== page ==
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Even more events – Webstock and Web09

February 9th, 2009

I inadvertently left out two important events from Monday’s roundup: Webstock (Wellington, Feb 16-20) and Web09 (Auckland, 17-18 April).

These events are for the more technically inclined, but there are social media tie-ins.

Webstock has social media consultant Derek Powazek and Flickr’s community manager Heather Champ , as well as New Zealand’s own Russell Brown (publisher of the Public Address blog and community) and Nat Torkington (organiser of KiwiFoo and a regular tech commentator).

Web09’s speakers will be talking about interface design, open APIs, iPhone apps, mobile and creating a great user experience. Lets hope many designers and developers get that message!

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“Tweetup” tonight in Auckland!

February 5th, 2009

On Twitter? Want to be? Want to learn more? In Auckland?

Come along to tonight’s "Tweetup ", starting from 5pm at the Sale Street Brewery .

There’s also the Auckland Twestival , a charity event raising funds for Charity Water , next Thursday at the same venue.

Want to be notified when the next Tweetup is? Join the Auckland Twitter Meetup Group .

Will I see you at either one?

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Simon on BlogTalk Radio, Love Digital

February 4th, 2009

Hear Simon Young on podcasts around the web Our Tactical Transparency giveaway caught the attention of the book’s co-author, John C Havens .

On his Transparency podcast , he interviewed me and Leigh Blackall , our winner, who’s making strides towards transparency at Otago Polytechnic .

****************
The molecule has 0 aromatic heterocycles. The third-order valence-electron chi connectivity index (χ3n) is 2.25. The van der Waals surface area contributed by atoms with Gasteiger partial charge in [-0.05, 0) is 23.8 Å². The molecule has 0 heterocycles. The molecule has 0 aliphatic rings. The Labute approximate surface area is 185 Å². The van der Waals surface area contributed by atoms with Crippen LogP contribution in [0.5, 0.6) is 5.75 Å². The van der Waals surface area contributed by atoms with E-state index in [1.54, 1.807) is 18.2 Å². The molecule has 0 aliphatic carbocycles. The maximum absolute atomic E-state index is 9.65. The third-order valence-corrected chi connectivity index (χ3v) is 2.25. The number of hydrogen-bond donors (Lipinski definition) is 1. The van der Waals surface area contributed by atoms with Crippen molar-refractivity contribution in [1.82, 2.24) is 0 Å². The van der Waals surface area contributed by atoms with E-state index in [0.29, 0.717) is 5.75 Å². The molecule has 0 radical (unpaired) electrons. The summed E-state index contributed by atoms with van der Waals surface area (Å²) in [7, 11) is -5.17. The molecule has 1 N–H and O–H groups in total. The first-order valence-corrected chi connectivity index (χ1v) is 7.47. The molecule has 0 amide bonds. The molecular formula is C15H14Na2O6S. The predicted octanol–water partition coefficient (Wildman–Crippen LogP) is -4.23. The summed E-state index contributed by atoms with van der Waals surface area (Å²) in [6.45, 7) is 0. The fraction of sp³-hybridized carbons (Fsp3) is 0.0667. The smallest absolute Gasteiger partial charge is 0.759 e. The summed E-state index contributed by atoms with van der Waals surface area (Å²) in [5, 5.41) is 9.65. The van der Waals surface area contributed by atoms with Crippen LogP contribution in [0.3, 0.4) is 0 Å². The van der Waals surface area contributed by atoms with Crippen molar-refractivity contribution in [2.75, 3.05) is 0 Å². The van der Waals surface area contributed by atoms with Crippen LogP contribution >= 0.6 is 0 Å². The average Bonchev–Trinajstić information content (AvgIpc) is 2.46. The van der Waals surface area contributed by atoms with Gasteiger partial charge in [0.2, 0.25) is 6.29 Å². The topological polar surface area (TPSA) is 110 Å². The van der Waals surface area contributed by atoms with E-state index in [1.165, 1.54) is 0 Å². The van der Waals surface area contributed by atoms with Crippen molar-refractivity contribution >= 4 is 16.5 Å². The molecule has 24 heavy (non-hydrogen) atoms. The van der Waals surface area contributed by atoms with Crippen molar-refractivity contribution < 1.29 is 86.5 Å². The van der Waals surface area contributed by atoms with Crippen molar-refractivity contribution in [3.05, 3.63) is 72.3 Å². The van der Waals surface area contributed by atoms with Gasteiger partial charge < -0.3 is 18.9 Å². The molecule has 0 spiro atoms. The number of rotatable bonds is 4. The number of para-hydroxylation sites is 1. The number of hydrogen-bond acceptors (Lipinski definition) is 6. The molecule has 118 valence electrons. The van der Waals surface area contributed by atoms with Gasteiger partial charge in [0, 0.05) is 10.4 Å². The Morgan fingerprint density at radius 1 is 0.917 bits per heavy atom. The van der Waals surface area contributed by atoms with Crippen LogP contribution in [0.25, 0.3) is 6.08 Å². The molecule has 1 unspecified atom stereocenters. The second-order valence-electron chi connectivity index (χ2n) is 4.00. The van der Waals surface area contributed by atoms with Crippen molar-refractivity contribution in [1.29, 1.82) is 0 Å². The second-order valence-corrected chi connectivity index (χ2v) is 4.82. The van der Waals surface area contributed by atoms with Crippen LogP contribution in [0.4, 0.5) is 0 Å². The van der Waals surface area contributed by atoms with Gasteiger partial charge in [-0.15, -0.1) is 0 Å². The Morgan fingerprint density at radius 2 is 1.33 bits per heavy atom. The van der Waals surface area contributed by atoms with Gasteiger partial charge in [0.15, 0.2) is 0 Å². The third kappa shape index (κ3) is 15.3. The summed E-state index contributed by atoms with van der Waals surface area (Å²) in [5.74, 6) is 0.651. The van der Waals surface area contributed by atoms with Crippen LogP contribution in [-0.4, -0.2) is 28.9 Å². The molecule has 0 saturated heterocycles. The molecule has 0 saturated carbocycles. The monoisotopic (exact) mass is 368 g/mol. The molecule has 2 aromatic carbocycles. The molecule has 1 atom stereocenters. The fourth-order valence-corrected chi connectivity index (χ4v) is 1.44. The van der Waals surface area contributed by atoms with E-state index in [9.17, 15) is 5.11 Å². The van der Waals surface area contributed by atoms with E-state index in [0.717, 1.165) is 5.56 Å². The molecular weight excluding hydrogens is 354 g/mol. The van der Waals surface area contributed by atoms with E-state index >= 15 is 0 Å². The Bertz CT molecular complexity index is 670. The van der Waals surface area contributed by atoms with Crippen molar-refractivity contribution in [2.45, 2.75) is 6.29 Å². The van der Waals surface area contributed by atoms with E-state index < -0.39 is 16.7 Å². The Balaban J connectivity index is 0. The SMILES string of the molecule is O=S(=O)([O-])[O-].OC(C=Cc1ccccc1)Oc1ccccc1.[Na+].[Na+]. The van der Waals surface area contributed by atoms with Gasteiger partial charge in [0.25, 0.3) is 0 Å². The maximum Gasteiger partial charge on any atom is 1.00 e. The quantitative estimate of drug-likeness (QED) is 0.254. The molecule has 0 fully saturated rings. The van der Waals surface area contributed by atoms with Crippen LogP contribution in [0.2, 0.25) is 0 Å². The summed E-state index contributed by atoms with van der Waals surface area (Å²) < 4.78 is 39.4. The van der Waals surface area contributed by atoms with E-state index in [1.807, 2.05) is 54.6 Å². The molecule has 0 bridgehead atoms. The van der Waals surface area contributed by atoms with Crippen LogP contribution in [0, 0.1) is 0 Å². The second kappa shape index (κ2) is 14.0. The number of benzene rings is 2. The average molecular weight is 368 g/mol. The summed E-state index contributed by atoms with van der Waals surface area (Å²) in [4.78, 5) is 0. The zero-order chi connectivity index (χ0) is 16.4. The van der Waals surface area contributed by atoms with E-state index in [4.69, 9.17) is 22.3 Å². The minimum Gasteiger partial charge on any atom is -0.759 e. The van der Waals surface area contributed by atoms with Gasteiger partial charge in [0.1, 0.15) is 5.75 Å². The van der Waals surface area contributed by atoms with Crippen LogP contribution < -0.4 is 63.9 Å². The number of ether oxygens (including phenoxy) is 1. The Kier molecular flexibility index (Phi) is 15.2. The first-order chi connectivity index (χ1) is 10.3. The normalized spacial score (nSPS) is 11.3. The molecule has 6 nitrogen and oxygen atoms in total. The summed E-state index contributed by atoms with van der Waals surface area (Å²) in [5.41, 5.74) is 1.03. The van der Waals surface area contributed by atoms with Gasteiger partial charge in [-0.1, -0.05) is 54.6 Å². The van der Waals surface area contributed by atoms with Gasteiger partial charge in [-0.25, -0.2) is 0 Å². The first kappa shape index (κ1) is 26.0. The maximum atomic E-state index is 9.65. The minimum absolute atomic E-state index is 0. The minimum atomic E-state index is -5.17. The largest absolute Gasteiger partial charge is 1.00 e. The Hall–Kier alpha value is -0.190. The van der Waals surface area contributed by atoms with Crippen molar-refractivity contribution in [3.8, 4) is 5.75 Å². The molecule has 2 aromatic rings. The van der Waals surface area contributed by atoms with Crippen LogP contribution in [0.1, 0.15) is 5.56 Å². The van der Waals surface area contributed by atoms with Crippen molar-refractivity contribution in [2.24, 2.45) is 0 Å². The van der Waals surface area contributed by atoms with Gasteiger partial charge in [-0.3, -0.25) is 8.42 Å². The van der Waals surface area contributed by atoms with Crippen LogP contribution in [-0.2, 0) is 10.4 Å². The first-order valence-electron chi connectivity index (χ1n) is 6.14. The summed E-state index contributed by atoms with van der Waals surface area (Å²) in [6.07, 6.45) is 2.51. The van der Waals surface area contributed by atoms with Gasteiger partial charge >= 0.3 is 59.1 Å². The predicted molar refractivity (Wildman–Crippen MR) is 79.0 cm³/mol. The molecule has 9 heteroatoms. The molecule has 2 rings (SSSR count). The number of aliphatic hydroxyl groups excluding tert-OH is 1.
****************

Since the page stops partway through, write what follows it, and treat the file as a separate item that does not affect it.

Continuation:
Hear the interview here.

I was also interviewed on the topic of blogger outreach on Australia’s leading (only?) marketing podcast, Love Digital . I may be a regular on the podcast, giving a view from across the Tassie. (That’s the Tasman Ocean, for those outside Australasia).

Lovely old radio pic courtesy of Nite_Owl .

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Social media experts invade NZ!

February 2nd, 2009

Marketing Now, April 15-16, Wellington Well it’s not quite an invasion, but there are an awful lot of very smart people hitting New Zealand in the next few months.

Feb 19: The Great Word of Mouth Experiment – Jaffe, Sernovitz

It starts in just 18 days with the Great Word of Mouth Experiment . Details here , but you won’t find registration details. This is an invitation-only event to map the marketing social networks of New Zealand (and, no doubt, further afield).

Speakers for the event are Joseph Jaffe , author of Join the Conversation , and Andy Sernovitz , author of Word of Mouth Marketing .

March 11-12: 2nd Digital Media Summit – Hopkins, Horne and more

In March there’s the 2nd Digital Media Summit , chaired by Australia’s top Social Media bloke Lee Hopkins , and featuring MySpace’s Rebekah Horne. Not to be outdone by the Aussies, there are also some pretty good kiwi speakers and panelists, including Jake Pearce , Helen Baxter and Ben Young .

The conference also features an unconference session, where the passive audience becomes an active contributor to the conversation.

April 15-16 Marketing Now – Brogan, Scott and more

The excitement doesn’t stop, it just gets better. On April 15th and 16th Marketing Now hits Wellington, featuring social media superstar Chris Brogan and David Meerman Scott , author of the The New Rules of Marketing and PR .

This conference has been organised by Siobhan Bulfin , an extraordinary person we met on our recent Wellington trip. She’s been learning social media for a year and already she’s put this conference together. Great skills!

There’s a Twitter-only special for Marketing Now , which is a significant discount , but available only if you’re on Twitter.

Interested?

Sign up for Twitter , and follow me , Marie or Siobhan (all or any of us). And, using an @ reply, or a direct message, ask us about the Twitter-only special.